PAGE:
What’s the best (or worst) advice you’ve received about writing?
Worst: My primary school teacher advising me to change the egregious way I grip a pen or I’d never be a writer. (I’ve never managed to change it.)
Best: My Year 10 English teacher telling me never to submit something pretentious like this ever again to her or anyone else as long as I intend to write.
What’s the most surprising thing you’ve ever heard or read about yourself?
Some surprising (and welcome) things were said about the debut album I released in 2013 under the moniker Brighter Later. One of the stranger reviews read:
All we can do is steer you towards this greatness like someone is puppeteering you with a Sony PS3 bluetooth controller. Do you sometimes feel like the old lady that walks in front of you and zigs and zags around in your identical path as you try and get past her is doing it on purpose? Well, that’s someone with a PS3 remote controller moving them right into you path. That is usually an unfortunate turn of events. This album is the complete opposite of that. It is exactly down the road and path you want to travel. Get listening and find yourself at Brighter Later.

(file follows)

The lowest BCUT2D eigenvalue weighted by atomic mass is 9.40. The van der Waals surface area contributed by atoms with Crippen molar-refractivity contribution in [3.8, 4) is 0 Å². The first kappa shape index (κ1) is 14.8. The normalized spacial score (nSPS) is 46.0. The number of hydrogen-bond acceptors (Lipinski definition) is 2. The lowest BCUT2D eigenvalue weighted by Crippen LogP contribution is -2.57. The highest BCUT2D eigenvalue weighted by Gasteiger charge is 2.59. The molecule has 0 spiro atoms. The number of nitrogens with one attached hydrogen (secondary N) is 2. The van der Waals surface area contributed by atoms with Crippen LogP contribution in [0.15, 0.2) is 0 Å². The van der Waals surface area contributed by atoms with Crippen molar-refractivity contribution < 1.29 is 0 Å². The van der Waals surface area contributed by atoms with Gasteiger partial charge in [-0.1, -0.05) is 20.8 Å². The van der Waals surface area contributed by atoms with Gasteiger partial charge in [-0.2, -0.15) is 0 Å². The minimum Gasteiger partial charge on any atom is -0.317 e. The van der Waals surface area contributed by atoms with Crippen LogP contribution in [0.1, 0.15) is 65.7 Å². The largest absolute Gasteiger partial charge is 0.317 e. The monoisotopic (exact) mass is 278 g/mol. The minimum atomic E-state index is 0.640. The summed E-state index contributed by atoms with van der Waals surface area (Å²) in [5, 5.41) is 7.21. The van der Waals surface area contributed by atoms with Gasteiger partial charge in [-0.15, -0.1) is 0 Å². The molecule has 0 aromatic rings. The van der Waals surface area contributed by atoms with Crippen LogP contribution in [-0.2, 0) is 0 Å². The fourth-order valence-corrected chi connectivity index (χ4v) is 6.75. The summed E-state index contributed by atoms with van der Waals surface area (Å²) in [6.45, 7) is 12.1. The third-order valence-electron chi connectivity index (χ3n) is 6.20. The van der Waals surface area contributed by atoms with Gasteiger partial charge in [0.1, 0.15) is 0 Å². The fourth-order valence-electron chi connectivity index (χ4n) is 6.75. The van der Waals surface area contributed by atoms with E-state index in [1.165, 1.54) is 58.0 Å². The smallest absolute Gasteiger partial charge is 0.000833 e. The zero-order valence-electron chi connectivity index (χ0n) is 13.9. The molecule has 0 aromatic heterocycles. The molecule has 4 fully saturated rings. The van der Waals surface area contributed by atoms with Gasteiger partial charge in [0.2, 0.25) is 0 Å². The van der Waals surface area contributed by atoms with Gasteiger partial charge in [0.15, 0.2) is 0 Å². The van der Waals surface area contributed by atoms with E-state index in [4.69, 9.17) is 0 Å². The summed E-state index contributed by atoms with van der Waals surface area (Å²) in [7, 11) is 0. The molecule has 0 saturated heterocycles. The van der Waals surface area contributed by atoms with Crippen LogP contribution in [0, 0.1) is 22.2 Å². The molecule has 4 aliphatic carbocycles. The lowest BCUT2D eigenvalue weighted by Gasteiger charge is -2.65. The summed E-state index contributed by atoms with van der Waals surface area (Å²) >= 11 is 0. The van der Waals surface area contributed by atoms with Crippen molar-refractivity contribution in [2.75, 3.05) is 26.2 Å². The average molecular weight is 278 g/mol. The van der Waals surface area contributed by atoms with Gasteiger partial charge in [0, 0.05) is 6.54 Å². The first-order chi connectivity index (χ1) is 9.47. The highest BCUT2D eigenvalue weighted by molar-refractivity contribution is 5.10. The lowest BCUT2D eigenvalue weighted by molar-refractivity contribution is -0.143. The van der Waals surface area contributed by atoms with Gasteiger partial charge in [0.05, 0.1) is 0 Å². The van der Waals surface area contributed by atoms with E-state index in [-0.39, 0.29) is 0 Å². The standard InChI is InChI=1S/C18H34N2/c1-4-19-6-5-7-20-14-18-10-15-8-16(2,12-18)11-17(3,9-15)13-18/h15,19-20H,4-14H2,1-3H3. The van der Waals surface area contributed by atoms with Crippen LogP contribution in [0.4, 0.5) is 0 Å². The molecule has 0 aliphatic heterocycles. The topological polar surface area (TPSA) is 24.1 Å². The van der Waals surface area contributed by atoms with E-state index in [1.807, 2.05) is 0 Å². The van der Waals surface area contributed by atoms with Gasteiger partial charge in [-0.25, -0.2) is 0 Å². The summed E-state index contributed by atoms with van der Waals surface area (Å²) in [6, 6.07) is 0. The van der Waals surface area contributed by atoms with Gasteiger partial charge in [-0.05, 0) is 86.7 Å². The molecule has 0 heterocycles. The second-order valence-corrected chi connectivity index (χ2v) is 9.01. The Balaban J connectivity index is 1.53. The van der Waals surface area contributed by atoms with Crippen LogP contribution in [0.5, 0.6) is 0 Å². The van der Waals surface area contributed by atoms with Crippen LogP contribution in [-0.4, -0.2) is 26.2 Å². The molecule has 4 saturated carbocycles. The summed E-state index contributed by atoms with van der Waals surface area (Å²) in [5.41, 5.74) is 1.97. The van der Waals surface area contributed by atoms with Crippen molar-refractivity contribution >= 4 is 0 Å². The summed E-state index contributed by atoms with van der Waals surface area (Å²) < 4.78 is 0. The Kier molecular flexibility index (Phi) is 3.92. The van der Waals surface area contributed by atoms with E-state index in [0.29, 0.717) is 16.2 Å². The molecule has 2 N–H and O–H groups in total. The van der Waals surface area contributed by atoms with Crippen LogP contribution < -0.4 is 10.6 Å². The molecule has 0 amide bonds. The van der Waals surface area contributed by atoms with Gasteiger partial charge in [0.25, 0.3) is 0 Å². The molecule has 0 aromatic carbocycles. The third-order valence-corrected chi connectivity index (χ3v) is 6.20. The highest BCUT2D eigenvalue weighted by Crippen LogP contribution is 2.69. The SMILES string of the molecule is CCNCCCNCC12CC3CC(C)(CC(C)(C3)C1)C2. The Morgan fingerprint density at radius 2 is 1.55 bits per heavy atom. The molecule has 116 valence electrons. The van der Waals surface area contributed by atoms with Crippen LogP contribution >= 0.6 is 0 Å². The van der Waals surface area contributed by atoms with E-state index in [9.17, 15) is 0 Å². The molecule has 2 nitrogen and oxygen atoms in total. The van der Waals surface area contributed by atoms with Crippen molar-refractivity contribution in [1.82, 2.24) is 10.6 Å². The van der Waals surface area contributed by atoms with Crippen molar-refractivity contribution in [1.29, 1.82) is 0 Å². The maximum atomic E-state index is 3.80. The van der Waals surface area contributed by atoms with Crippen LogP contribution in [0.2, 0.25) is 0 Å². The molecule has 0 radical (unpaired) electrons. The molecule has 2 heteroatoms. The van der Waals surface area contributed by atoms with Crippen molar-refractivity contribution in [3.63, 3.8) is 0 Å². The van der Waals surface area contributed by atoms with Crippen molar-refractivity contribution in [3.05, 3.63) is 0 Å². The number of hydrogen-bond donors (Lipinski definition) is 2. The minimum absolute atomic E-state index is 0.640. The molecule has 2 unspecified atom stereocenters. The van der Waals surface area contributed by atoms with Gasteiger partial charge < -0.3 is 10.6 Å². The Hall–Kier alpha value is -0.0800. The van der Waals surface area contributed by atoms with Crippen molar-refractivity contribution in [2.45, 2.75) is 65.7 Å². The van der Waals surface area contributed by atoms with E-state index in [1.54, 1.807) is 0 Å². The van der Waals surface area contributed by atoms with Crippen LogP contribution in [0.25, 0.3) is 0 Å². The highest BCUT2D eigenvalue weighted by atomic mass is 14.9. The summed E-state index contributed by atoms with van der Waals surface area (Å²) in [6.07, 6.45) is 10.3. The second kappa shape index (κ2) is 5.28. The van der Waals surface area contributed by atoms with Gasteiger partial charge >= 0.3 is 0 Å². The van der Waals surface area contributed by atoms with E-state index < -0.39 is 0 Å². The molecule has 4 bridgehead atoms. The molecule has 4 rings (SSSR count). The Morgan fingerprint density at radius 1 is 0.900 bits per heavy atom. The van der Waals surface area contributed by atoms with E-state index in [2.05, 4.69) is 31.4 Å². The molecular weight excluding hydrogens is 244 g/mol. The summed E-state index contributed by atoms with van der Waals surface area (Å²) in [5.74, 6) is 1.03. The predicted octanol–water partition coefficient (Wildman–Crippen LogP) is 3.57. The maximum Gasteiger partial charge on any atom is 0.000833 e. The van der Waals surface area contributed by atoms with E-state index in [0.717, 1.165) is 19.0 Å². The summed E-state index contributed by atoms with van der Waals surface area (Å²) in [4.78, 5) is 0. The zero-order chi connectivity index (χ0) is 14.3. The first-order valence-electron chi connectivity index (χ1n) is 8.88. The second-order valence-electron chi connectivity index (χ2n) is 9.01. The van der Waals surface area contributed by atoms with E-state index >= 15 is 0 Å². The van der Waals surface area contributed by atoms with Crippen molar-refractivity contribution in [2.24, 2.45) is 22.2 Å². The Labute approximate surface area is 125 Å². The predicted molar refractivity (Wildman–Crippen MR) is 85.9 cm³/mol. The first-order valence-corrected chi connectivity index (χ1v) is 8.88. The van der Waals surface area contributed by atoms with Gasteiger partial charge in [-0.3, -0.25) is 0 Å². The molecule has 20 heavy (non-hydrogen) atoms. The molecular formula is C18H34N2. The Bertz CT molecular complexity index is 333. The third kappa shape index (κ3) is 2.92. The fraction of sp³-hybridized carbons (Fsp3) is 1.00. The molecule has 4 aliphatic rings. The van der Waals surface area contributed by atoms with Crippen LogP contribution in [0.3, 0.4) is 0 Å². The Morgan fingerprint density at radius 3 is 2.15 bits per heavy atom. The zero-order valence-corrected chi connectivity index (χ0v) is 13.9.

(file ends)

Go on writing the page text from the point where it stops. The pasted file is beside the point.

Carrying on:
If you weren’t writing, what do you think you’d be doing instead?
My partner is used to the fact that when I’m having a difficult time with my work, I invariably mention the urgent matter of water aid. Something to the effect of: What’s the point in doing this when I could be doing that? People are suffering because they don’t have access to clean, sanitised water. We call these my ‘water aid days’. It would probably be something in the broad area of social justice.
There’s much debate on whether creative writing can be taught – what’s your view?
I take the view that you should always remain a student of your craft. A good deal of learning can happen inside an institution, absolutely. The contribution of a great teacher or mentor can reverberate over a lifetime. Ditto the people you meet there, the conversations you have, the work you’re exposed to … The rest of the learning will happen everywhere else, every day of your life, for as long as you maintain the desire to learn.